Schwartz, is the original mentioned as having been sent to "John Smith" on
January 8, 1840.
This old drawing is reproduced here.
[Original Official Drawing of the Castle Device]
It is one of the most treasured items in the Engineers Archives. An
interesting sidelight is the existence in the files, of a small box containing a pattern,
apparently made for use in manufacturing one of the earliest castle ornaments. The
outside of the lid is marked "Engineer Department," and bears the following
"JOHN SMITH FRASER
122 and 124
BROADWAY, CORNER CEDAR ST.
On the inside of the lid to this box
containing the metal pattern of a castle device, is the following writing in old by
clearly readable ink:
Pattern for die Sinker, to be
returned, as it is the only one belonging to the Engineer Office. The castle on the
forage cap of engineer soldiers is to be like this but yellow. The door and windows
pierced through showing the cloth.
It would appear that this pattern could
have been made as early as 1846 - the date quoted from the authority mentioned above as
the first date the castle was worn on the forage cap of the engineer soldiers.
In designing a heraldic device, whether a
badge or coat of arms, the requirements are the commemoration of something noteworthy,
simplicity of design, and practicability. These all were apparent in the design of
the Turreted Castle insigne.
The earliest important work of the Corps
was concerned with the construction of the castle-like fortifications along the Atlantic
Coast. Many of the them even being named "castles" - such as Castle
Williams and Castle Clinton in New York Harbor; the works on Castle Island, in Boston
Harbor: and Castle Pinckney, in South Carolina. The selection of a castle as the
badge was, therefore, most appropriate, and the actual castle design fully meets the
requirements of simplicity and practicability.
THE SEAL OF THE CORPS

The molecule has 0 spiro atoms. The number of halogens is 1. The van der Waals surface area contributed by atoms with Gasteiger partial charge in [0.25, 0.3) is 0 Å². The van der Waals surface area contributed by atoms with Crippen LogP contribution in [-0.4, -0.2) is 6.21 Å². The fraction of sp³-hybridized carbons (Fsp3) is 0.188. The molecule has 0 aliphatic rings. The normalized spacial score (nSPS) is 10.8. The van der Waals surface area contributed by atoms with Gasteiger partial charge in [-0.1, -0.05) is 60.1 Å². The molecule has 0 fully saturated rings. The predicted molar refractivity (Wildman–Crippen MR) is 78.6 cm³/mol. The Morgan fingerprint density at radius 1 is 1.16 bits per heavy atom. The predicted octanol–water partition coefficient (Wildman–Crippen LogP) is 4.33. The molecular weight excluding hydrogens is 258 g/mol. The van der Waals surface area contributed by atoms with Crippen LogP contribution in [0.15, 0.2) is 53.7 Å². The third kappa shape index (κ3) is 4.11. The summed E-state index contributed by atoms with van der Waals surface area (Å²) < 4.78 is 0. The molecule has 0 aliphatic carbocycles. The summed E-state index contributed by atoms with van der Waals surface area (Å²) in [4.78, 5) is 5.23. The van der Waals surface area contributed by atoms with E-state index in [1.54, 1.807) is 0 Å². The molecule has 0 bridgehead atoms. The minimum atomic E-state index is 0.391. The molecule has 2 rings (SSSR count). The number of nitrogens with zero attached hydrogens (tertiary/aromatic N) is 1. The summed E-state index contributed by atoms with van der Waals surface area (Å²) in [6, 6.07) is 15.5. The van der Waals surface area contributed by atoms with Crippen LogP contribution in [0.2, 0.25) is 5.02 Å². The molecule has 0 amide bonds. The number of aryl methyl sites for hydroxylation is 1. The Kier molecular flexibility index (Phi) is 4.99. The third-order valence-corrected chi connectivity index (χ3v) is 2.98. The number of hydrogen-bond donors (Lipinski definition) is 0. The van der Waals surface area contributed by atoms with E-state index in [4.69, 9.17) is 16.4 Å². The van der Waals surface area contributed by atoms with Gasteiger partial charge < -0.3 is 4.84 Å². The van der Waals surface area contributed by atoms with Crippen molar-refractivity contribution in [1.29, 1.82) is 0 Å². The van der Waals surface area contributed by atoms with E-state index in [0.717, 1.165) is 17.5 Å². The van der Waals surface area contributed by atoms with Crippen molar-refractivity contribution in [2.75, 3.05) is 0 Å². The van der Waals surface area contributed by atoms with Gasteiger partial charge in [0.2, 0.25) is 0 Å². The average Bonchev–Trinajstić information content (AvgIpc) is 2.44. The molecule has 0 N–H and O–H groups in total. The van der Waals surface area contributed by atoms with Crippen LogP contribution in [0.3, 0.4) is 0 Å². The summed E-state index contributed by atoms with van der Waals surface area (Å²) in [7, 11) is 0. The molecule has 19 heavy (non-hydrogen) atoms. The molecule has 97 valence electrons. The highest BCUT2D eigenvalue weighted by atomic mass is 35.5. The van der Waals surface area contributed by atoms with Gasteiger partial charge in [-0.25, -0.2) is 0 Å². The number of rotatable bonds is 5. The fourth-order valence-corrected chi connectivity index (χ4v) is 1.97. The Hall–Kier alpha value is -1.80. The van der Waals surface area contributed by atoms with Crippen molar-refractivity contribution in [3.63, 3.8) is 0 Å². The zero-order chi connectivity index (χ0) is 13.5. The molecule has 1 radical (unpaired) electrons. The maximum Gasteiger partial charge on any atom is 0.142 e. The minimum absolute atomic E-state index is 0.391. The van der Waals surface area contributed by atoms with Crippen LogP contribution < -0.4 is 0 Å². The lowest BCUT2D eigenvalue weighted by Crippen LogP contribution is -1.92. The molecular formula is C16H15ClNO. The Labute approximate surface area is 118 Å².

The official Seal of the Corps, reproduced
here, is sometimes referred to as the Coat of Arms. [The
Seal of the Corps of Engineers] It was adopted shortly after the Civil War
to commemorate the consolidation of the Corps of Topographical Engineers with the regular
Corps of Engineers established in 1802. The Topographical Corps had been an offshoot
of the older corps since its establishment in the 1830's, and the consolidation of the two
Corps had taken place in the midst of the Civil War.
Over the years, various Chiefs of
Engineers have adopted and changed seals at their pleasure. What appears to have
been the original Seal of the regular Corps of Engineers is said to have been adopted in
1829. It carried the basic device appearing on the Essayons Button. Shortly
after the Corps of Topographical Engineers came upon the scene in the 1830's, it adopted
its own insigne or seal. This was a red, white, and blue shield, with the letters
"T" and "E" displayed prominently to indicate Topographical Engineers.
Gen. Andrew A. Humphreys, who had been a
distinguished member of the Corps of Topographical Engineers before the Civil War, is
given credit for adopting, or at least ordering, the use of the present Corps of Engineers
Seal - or Coat of Arms. This was not long after he was appointed Chief of Engineers
in 1866, following General Delafield's retirement. The first dated print of this new
device which the writer has been able to find bears the inscription, "Engraved in the
Engineer Department, 1867."
The significance of the design as
commemorating the achievements of both the Corps of Engineers and the Corps of
Topographical Engineers is plain to be seen. The larger shield is divided into three
horizontal sections, of which the top usually is represented in solid blue color; while
the bottom is divided into vertical (red and white) stripes. The center section
shows the interesting original shields of the two historic corps; the Dexter shield being
a reproduction of the basic device of the Engineers' oldest insigne, the Essayons Button;
the Sinister shield showing the Corps of Topographical Engineers red, white, and blue
shield between the letters "T" and "E". The eagle and the motto
Essayons dominate the overall design, as they originally did in the decorative sections of
the Macomb maps of 1806 and 1807.
This Seal was not adopted officially by
the Corps until Gen. John M. Wilson, as Chief of Engineers, promulgated his order of April
6, 1897. [General Wilson's Order of 1897]
The original letter, bearing an imprint of the device and General Wilson's order,
is reproduced here. The reproduction of the Seal is made from a tracing of the original.
The origin of the various forms of
Engineer insignia has been a matter of wide interest and much speculation among engineers
for a long time. Several articles on various phases of the subject have appeared in The
Military Engineer. Some of these were admittedly based on legend and the
imagination of the writers and others on such records as were available. While there
are still some links in the chain of evidence not yet found, it is believed that this
article covers, in an orderly fashion, the facts which are known and includes the names of
the officers who had the greatest part in the development of the insignia. Also, of
particular importance are the authentic reproductions of the official devices which
accompany the article.